You can go more into detail by pressing the small "+" button right of the dropdown. This will show the advanced settings for the category, and when you switch between the different presets for world size / target platform, you can see how the advanced settings change accordingly. If you chose your own advanced world size / target quality setup, the selection in the dropdown will change to "Custom" instead, indicating that you chose custom settings for this category.

    Advanced World Size Settings



    Please note: There is additional documentation for the Floating Point Fix available on Canopy.

    Advanced Target Platform / Quality Settings



    Please note: The "Resolution" values and how they work are not exclusive to Gaia, these are settings / limitations of the unity terrain system. You can find more information about the settings of the terrain objects in the Unity manual.

    When you are happy with the world size and the Target Platform / Quality Settings, you can click the "Create Terrain(s)" button to create the terrains with the selected settings in your scene. This allows you to continue with the "Tools" step in the scene creation workflow.



    At first sight, the Tools tab offers two features: A checkbox to select whether you want to create a stamper in the scene, and a dropdown to select a biome preset.
    The Stamper is Gaia's main tool to manipulate terrain height, or to "create hills and valleys" in your terrain. If you plan to sculpt the terrain you should leave this box checked.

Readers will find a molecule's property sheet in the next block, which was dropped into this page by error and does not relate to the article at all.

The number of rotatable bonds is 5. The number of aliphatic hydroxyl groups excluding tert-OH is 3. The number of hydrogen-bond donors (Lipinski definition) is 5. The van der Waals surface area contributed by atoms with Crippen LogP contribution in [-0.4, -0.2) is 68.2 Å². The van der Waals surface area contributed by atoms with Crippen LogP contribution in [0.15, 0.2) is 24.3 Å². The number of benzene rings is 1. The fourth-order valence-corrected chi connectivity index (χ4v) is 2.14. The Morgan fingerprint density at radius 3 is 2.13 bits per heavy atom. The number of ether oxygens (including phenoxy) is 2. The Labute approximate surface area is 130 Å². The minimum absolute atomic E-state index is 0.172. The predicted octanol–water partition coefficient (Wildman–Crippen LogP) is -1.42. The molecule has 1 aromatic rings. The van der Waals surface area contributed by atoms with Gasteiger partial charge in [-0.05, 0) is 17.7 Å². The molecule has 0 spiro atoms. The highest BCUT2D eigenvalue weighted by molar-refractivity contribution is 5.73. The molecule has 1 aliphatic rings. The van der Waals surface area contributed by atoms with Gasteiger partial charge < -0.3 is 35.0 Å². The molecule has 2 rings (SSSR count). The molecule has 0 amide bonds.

The biome dropdown allows you to select the main biome you want to use in this scene. A biome is a combination of resources that, when spawned together on the terrain, give a specific look to the terrain. A biome consists of multiple spawners that are triggered one after another to spawn all the resources used in this biome. You can review the spawners included in this biome and fine tune the included spawners by clicking the small "+" button next to the biome dropdown:


    The checkboxes in front of the spawners control how this spawner will be set up when being added to the scene:

    * S = The spawner will automatically be triggered whenever the stamper is used. This is especially useful for texture spawners.
    * B = The spawner will be set up as active in the biome spawner.
    * P = The prototypes (Resources such as textures, tree prototypes, etc.) will be added to the terrains in the scene when this spawner is added. If this box is not checked, the prototypes will only be added "on demand" whenever the spawner is executed.

    When you are happy with the settings, click the "Create Tools" button to create the selected tools in the scene. Note that you can always come back to this tab to create the stamper again, or to add more biome spawners to the scene. After the tools are created, you usually would close the Gaia Manager to work with the tools on the terrain. 

    You can now work with the stamper and the biome controller to sculpt and populate your terrain. Once you are happy with what you have created, you can move to the next tab in the Gaia Manager, the Runtime setup.



    The Runtime tab displays a collection of settings for objects you can add to your scene that influence the runtime behavior. Other than the Gaia tools these are objects that can remain in your game for the final build and may also be directly visible to the end user. The available settings / features are: